|You Are a Ham Sandwich|
Your best friend: The Turkey Sandwich
Your mortal enemy: The Grilled Cheese Sandwich
This is on the ceiling. Amazing, isn't it?
That's the door to the right and the bedframe center and left. Check out the artwork!
Here's the boat bed. Cool, eh?
And here's the happy couple. There wasn't anybody around to take the picture, so I did it myself. Not bad for a first try, if I do say so myself.
The fourth of July was a little anticlimactic after last year's fire. Not that I'm complaining! It was just strange. Every so often I'd look at the clock and think "The fire alarm went off about this time last year" or "The fire engines showed up about now".
I know I've mentioned the fire before, but for those of you who don't know the details, here's the short version: the boys decided they hadn't had enough fireworks last year and snuck a box of matches up to their room. Where they got them from, I don't know, as I thought I had all the matches locked away. Regardless, they found them and started their own miniature fires in the carpet, then would blow them out before it got out of hand.
Evidently that got boring, because next they set the curtains on fire. Unfortunately for them, the curtains were a basic cotton cloth went "whoosh" in a heartbeat.
About the time they started to scream, the smoke detector went off. I ran upstairs, already seeing the orange glow from under the door. I threw it open, yanked them out, ran downstairs, grabbed the phone, dialed 911 while I ran outside for the hose, talked to the dispatcher and got the hose unscrewed about the same time. I tossed the phone, ran back in the house with the hose stretched up the stairs. It just barely reached to put me in the doorway of their room. I yelled for my mom to turn on the water, several times, and finally it came on. I squirted it across the room and had the fire out within three minutes of the time I found it.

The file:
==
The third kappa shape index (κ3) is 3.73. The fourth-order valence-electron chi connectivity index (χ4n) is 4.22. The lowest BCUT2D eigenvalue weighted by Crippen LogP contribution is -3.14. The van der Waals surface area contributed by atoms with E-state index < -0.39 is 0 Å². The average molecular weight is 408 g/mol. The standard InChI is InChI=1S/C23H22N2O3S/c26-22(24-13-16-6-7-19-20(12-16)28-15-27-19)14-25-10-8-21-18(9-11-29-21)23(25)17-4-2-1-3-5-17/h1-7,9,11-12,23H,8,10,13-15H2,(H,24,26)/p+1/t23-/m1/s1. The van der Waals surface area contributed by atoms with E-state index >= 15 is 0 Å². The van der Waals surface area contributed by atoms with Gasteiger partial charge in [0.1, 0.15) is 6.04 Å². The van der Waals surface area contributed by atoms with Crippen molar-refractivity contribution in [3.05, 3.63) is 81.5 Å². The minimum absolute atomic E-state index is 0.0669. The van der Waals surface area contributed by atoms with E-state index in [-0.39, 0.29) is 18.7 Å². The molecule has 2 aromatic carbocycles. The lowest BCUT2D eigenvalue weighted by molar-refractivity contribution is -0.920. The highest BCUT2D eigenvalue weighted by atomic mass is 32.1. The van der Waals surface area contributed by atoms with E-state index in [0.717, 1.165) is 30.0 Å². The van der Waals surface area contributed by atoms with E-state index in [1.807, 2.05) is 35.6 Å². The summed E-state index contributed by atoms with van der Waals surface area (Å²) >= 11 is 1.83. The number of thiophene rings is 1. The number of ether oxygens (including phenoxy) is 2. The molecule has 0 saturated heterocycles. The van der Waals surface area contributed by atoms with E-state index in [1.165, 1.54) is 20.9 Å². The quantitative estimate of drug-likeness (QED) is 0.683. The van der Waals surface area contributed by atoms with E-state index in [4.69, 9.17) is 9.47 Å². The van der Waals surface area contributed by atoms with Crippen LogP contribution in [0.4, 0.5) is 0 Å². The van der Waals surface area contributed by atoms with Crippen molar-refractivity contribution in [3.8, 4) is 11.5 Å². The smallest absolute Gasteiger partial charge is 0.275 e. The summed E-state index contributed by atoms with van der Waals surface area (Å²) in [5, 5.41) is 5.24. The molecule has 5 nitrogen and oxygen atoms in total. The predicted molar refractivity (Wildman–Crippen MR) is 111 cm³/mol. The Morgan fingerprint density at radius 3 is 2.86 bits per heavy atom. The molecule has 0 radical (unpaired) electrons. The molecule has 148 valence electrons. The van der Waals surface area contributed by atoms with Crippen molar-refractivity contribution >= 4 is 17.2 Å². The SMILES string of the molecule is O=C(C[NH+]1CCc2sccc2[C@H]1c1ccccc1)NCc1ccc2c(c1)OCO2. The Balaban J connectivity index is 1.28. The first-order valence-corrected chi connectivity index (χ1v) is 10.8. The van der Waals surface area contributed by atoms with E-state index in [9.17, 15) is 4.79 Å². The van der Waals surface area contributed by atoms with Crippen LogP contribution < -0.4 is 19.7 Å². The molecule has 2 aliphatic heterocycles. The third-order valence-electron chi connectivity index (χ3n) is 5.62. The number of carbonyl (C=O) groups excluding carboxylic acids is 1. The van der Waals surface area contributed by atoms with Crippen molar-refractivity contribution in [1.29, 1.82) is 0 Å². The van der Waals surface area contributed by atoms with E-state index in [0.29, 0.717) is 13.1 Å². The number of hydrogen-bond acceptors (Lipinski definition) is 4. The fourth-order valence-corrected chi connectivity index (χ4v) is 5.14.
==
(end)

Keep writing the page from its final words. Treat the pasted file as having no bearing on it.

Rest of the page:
My kids were understandably a little freaked out, but were more worried about their new stuffed animals getting burned up than anything. I don't think it really hit them how serious it was until I went away in the ambulance. I had a little bit of smoke inhallation and the EMTs wanted to make sure it hadn't gotten in my lungs. I was fine, but as I left, the neighbors later told me that the kids started sobbing.
It was the scariest thing that's ever happened to me. My heart still races when I remember the shock of seeing the orange glow from under the door, the smoke detector screaming with the kids.
I'll never look at Independence Day the same again. For me, it has become something personal. Not to minimize the freedoms our country has fought so dilligently for, but that day has for me also become a day of fighting for my family, of freeing my children from the harm they themselves had created. It was a day of lessons learned and of bonding with my boys in a way we hadn't before. The finally knew they were staying. They did about the worst they could do, and still we kept them. We didn't send them away like they'd always feared. No, we not only kept them, we loved them and taught them about choice and accountability and repentance.
Through the fire, their hearts finally found a home.